Of the readers who responded to an unscientific survey on my column's blog, 61 percent believed that it was OK for ministers to use previously written sermons downloaded from online sources only if they acknowledge to their flocks that the sermons are partially or entirely someone else's work. Only 23 percent believed that it is OK to deliver the sermons as their own, assuming that the original writers have given permission for their work to be used in this way, while 15 percent said that it is never OK to deliver someone else's sermon as your own, with or without credit.
Kristie Rutzel, director of marketing for sermonsearch.com, one of the sites that provides sermons, writes that the goal of her company is to "provide inspiration" for pastors, not to rip anyone off. Most of my respondents agreed with her perspective.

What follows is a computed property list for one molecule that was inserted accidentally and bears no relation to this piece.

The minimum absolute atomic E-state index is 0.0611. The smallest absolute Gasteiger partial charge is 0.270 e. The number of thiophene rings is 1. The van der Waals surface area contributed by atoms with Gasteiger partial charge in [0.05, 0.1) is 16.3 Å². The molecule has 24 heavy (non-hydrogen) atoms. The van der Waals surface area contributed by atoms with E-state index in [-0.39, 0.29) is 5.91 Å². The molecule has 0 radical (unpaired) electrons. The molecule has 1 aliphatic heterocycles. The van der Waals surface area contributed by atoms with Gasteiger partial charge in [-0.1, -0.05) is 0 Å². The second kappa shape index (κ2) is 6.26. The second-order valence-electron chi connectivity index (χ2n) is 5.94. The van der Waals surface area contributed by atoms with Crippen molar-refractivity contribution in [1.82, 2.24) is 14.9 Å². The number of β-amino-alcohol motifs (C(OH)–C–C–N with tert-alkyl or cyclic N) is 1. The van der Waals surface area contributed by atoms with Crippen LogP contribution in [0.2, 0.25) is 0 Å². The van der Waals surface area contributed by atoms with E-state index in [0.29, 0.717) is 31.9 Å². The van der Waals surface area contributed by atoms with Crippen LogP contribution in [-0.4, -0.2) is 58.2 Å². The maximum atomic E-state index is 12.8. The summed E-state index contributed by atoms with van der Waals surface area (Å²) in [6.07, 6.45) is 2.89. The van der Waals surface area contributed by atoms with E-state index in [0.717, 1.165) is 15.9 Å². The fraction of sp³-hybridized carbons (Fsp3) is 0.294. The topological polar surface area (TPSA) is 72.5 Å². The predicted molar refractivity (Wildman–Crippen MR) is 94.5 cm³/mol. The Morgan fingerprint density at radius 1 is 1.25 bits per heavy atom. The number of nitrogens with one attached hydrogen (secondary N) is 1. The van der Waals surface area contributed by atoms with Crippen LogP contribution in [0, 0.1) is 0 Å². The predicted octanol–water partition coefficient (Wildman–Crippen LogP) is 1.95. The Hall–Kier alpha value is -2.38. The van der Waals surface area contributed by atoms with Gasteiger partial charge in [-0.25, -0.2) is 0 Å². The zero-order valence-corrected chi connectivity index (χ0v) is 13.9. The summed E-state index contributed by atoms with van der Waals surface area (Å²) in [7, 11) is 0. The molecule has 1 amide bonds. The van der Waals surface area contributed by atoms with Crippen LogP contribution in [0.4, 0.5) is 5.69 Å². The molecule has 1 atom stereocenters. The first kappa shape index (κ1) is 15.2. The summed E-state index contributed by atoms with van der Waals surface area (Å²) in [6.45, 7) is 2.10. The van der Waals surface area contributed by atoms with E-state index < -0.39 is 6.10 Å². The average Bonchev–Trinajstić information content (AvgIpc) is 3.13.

"Congregations do not expect original thought as much as truth - the same truth that was taught 50, 100, 1,000 years ago," writes William Jacobson of Cypress, Calif. "So why shouldn't the pastor `stand on the shoulders of giants' in constructing his sermons?"
"It is definitely OK to surf for inspiration," Sean Chang writes, "and I believe that God can speak to us through many channels, including the materials provided online."
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Jeffrey L. Seglin, author of The Right Thing: Conscience, Profit and Personal Responsibility in Today's Business and The Good, the Bad, and Your Business: Choosing Right When Ethical Dilemmas Pull You Apart, is an associate professor at Emerson College in Boston, where he teaches writing and ethics. He is also the administrator of The Right Thing, a Web log focused on ethical issues.
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